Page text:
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Robert Parris MosesA Life in Civil Rights and Leadership at the Grassroots$
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Laura Visser-Maessen

Print publication date: 2016

Print ISBN-13: 9781469627984

Published to North Carolina Scholarship Online: January 2017

DOI: 10.5149/northcarolina/9781469627984.001.0001

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Damned If You Do, Damned If You Don’t

Damned If You Do, Damned If You Don’t

Chapter:
(p.157) Chapter Six Damned If You Do, Damned If You Don’t
Source:
Robert Parris Moses
Author(s):

Laura Visser-Maessen

Publisher:
University of North Carolina Press
DOI:10.5149/northcarolina/9781469627984.003.0007

Elaborating on the previous chapter, this section examines how the 1963 Freedom Vote, the 1964 Hattiesburg Freedom Day, and the acceptance of plans for a massive Freedom Summer Project utilizing hundreds of northern whites consolidated the Mississippi movement’s convergence with the national civil rights movement. The pivotal role Moses played in these events illuminate his struggles of navigating between facilitating grassroots leadership, his new role as national movement spokesman, and his elevated position in SNCC. By detailing the crucial, behind-the-scenes activities Moses executed during the Freedom Vote and how Moses’s cosmopolitan background shaped discussions over SNCC’s policy on civil liberties, economic inequality, and the Freedom Summer Project, the discrepancies between Moses and most of his SNCC-colleagues (including his wife Dona Richards), who resisted the Project for months, are revealed. Close-up analyses of his relationship with Allard Lowenstein and SNCC’s 1963 Greenville meeting demonstrates his remarkable consensus-building skills and underlines his broad understanding and penetrating intellect. But it also discloses SNCC-workers’ unsettling realization of his influence—leaving Moses trapped between the necessity of providing leadership and avoidance of forcing his views.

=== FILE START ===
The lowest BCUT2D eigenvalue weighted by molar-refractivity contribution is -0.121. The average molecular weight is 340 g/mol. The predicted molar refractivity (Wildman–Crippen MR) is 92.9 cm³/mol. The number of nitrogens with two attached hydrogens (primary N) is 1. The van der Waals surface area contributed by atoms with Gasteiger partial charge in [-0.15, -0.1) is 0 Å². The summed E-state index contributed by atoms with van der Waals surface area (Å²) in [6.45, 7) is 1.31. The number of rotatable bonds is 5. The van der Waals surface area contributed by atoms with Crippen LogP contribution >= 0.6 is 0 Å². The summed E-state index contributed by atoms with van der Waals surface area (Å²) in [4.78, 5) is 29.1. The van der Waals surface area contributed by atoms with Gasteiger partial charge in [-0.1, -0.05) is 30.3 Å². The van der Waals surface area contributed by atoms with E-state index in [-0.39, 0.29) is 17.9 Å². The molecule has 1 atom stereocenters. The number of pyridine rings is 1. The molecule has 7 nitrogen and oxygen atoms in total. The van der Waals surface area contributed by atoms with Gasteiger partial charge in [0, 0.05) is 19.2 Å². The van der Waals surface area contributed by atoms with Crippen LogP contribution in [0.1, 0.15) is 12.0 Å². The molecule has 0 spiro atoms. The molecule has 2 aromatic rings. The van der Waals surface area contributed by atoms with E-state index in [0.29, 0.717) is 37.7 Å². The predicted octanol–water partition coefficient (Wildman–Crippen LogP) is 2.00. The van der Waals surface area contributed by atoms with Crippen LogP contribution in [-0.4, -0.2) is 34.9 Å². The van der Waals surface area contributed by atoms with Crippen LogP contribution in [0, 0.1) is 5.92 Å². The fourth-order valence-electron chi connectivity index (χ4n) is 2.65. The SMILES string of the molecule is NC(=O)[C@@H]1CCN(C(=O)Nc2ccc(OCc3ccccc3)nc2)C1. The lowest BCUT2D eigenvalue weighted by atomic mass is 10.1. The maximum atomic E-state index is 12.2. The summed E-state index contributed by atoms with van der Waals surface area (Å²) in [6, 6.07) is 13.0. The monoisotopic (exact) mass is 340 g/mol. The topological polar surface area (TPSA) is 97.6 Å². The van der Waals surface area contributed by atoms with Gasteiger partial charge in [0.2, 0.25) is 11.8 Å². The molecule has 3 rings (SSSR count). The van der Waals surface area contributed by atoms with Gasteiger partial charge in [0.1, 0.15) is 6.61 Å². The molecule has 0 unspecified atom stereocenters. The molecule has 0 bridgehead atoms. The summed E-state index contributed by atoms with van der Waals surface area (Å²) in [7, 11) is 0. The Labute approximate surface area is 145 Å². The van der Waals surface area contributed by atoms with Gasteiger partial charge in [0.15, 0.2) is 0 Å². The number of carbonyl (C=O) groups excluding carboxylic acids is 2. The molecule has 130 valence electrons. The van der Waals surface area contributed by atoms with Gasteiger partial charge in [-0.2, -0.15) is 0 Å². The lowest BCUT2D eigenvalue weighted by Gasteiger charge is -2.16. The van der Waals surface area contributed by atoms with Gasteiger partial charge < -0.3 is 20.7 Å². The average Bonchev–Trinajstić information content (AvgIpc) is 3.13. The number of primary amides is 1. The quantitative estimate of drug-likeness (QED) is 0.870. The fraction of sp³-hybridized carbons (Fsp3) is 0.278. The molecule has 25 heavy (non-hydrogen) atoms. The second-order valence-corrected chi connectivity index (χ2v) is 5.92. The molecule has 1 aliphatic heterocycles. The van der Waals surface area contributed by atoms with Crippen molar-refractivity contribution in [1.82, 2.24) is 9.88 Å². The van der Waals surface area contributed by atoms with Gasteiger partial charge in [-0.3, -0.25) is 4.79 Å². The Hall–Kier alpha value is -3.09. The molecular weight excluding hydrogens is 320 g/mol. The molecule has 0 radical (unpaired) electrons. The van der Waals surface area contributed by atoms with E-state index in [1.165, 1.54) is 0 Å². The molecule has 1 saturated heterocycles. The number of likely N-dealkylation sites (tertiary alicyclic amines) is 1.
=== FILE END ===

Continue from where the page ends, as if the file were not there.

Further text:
Keywords:   Freedom Vote, Hattiesburg Freedom Day, Freedom Summer, Dona Richards, Civil liberties, Economic inequality, Greenville meeting, Facilitating grassroots leadership, Racial violence, Allard Lowenstein

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